One of the last major international cities to require face coverings announced Tuesday that it will end its controversial Covid mask mandate nearly three years after it was enacted to prevent the spread of the virus.
Hong Kong’s mandate, enforced through fines that could reach more than $1,000, had required face coverings in all public spaces.
The rule went into effect on public transport on 15 July 2020 and was extended two weeks later to include indoor and outdoor areas – even though the vast majority of people in the city had started wearing masks months earlier as reports of coronavirus infections spread, which led to panic buying and shortages as early as January of the same year.
The mandate will be completely lifted Wednesday, City Manager John Lee said at a news briefing Tuesday — 959 days since the transportation rule was enacted.
“We are now returning to normality,” Lee said, as the Asian financial hub launches a major push to welcome back business travelers and tourists.
Hong Kong has rolled back several other major controls in recent months, most notably mandatory quarantine for all international arrivals, a move celebrated by travel-hungry residents, foreign family members and struggling local businesses.
Health Secretary Lo Mau-chung said at the same news briefing on Tuesday that with the lifting of the mask mandate, “we have now removed all epidemic restrictions.”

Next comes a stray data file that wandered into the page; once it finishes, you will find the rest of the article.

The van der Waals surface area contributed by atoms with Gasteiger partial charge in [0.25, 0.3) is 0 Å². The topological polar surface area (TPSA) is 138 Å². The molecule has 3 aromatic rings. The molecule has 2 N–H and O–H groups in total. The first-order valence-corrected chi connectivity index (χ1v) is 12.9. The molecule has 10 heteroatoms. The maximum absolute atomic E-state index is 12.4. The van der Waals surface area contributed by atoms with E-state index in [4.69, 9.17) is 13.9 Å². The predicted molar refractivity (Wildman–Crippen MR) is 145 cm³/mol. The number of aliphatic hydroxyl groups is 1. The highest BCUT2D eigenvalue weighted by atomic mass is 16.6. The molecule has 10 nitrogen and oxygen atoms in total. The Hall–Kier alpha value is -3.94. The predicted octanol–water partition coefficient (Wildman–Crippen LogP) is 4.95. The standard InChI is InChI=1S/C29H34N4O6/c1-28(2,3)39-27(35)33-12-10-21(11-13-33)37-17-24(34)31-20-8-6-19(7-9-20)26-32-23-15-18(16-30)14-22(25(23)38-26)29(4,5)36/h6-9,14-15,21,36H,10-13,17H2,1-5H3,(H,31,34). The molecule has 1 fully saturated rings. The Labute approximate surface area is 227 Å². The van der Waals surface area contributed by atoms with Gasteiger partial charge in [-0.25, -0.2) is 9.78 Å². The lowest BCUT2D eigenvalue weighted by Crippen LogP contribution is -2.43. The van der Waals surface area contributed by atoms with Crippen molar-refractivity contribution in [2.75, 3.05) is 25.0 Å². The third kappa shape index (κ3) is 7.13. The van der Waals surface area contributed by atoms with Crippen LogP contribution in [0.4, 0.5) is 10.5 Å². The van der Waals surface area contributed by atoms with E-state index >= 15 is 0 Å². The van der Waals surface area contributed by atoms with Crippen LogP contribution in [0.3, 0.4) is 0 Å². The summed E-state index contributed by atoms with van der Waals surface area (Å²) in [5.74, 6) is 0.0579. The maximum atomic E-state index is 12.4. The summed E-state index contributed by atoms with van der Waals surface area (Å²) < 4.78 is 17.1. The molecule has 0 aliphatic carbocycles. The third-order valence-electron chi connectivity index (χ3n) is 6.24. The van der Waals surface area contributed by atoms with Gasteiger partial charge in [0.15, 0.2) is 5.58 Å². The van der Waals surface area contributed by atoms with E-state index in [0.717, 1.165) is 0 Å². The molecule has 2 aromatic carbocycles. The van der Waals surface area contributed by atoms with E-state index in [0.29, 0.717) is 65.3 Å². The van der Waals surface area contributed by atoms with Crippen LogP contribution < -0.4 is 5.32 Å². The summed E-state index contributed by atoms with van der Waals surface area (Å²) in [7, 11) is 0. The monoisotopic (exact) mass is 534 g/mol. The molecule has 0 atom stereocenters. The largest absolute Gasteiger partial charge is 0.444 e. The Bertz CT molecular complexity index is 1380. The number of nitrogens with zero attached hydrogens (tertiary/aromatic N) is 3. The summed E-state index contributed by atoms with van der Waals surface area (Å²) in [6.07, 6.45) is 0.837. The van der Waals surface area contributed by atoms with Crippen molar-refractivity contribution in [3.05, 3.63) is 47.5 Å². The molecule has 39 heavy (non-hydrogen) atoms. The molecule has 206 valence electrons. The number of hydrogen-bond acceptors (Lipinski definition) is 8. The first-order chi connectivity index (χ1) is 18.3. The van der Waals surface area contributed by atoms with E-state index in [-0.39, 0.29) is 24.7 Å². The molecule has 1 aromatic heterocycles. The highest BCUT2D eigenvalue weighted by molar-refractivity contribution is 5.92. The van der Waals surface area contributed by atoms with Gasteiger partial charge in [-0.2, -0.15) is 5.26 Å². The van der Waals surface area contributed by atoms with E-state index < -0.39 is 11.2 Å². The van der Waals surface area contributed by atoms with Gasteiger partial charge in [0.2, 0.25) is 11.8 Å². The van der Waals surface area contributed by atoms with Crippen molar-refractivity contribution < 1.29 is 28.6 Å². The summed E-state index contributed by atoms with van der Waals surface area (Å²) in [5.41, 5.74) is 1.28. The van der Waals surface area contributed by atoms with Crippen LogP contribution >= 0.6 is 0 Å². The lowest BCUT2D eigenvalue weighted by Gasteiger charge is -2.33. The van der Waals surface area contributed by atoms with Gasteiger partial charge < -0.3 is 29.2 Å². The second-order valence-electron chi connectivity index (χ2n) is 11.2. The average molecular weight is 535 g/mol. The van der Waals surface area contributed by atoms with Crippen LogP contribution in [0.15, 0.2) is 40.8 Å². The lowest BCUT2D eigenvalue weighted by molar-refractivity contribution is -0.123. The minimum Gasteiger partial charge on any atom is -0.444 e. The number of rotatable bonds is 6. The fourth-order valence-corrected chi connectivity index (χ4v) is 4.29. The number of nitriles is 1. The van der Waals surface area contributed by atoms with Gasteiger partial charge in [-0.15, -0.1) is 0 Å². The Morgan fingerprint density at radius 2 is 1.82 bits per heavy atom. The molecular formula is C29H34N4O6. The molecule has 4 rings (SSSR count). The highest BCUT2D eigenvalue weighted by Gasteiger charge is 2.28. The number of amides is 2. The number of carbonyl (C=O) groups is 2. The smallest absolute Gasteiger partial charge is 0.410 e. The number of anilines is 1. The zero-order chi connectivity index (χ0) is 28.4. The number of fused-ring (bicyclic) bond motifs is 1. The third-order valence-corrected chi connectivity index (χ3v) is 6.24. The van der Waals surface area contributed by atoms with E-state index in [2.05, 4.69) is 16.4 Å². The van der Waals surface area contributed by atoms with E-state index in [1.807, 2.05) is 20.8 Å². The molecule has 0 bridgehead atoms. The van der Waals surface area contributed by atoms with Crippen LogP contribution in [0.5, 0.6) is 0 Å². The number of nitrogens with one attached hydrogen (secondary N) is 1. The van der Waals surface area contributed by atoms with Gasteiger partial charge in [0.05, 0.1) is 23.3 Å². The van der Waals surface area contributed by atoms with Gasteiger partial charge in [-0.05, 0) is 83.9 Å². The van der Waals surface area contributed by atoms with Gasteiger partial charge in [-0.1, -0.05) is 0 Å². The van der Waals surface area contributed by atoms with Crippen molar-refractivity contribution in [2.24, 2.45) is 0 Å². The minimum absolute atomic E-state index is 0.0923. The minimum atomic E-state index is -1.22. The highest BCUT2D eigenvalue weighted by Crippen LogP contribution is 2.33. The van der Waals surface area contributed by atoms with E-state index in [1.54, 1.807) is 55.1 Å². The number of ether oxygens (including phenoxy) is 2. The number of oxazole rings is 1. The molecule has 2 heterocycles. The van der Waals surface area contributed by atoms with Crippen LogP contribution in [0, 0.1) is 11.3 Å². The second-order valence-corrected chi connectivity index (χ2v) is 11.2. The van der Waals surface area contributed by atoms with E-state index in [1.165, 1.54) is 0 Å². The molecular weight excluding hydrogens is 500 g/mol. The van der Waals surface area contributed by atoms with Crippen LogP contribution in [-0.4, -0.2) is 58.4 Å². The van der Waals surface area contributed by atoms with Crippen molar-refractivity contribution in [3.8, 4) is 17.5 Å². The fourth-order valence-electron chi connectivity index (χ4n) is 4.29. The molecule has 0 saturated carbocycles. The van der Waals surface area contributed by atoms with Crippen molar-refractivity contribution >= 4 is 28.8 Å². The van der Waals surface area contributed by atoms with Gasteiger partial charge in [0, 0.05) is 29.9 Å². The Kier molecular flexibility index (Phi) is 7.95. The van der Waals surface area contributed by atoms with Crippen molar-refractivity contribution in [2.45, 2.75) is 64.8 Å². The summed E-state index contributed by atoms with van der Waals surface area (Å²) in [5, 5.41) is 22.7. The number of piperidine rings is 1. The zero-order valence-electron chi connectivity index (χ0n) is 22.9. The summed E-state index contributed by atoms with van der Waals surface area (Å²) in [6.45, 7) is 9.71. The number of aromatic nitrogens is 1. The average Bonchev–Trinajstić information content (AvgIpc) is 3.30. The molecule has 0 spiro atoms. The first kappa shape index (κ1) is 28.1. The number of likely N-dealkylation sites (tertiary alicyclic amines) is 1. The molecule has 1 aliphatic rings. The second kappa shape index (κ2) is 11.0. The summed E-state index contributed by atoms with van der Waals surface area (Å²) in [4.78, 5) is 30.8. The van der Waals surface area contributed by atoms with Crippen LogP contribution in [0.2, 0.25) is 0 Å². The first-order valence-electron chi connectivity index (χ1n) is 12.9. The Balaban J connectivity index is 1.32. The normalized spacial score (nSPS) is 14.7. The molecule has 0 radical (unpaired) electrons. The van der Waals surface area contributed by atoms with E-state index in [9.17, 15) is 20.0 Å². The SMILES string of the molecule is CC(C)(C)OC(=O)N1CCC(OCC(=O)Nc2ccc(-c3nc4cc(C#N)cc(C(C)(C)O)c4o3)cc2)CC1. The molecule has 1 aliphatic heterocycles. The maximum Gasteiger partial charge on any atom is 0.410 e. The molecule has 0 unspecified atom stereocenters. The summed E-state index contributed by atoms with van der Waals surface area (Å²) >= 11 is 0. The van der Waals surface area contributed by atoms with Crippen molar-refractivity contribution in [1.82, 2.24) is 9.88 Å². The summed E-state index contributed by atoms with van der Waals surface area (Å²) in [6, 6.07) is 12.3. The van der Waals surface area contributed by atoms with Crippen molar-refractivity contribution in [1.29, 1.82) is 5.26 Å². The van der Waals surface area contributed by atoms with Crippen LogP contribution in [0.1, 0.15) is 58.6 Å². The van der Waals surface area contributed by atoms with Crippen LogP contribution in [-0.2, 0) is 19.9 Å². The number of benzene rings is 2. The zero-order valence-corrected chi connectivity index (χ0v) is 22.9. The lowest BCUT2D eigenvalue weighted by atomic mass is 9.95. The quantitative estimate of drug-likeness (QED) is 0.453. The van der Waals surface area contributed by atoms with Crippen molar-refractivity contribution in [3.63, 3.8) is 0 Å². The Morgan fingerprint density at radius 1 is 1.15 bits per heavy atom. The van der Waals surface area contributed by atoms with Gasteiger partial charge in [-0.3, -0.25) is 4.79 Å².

“I’m looking forward to seeing a smile on everyone’s face now,” he said. However, he added, the government still recommends the use of masks in “high-risk” environments such as aged care homes and hospitals.
Most other places in Asia have either fully or partially relaxed mask mandates in recent months, including South Korea, Japan and Taiwan.
The World Health Organization is still recommending that health workers wear masks, with Maria Van Kerkhove, technical lead for the WHO’s Covid response, warning that the virus was “circulating largely unchecked around the world at the moment”.
For much of the pandemic, Hong Kong held the unenviable title of having some of the world’s strictest pandemic guidelines – such as the strict quarantine, which at one point required up to 21 days of isolation in a hotel room, with no visitors allowed and the windows locked.
Authorities had argued that the isolation period was necessary to reduce imported cases and eradicate local transmission – previously one of the benchmarks needed to reopen the city’s border with mainland China, which had adhered to a strict zero-Covid policy until it abruptly opened again at the end of last year.
The mask mandate also attracted criticism at times; in July 2020, during the peak of Hong Kong’s humid and sweltering summer, the government extended the mandate to require masks even when exercising outdoors. It backed down just weeks later amid public outcry, acknowledging that people had “shunned exercise” because of the rule.
“Face masks have played an important role in reducing community transmission in Hong Kong, but now that almost everyone is vaccinated and most have also been infected, dropping the legal mandate is well overdue,” said Karen Grepin, an associate professor at the University of Hong Kong School of Public Health.
“People can now do their own risk assessment to decide whether they want to use one or not.”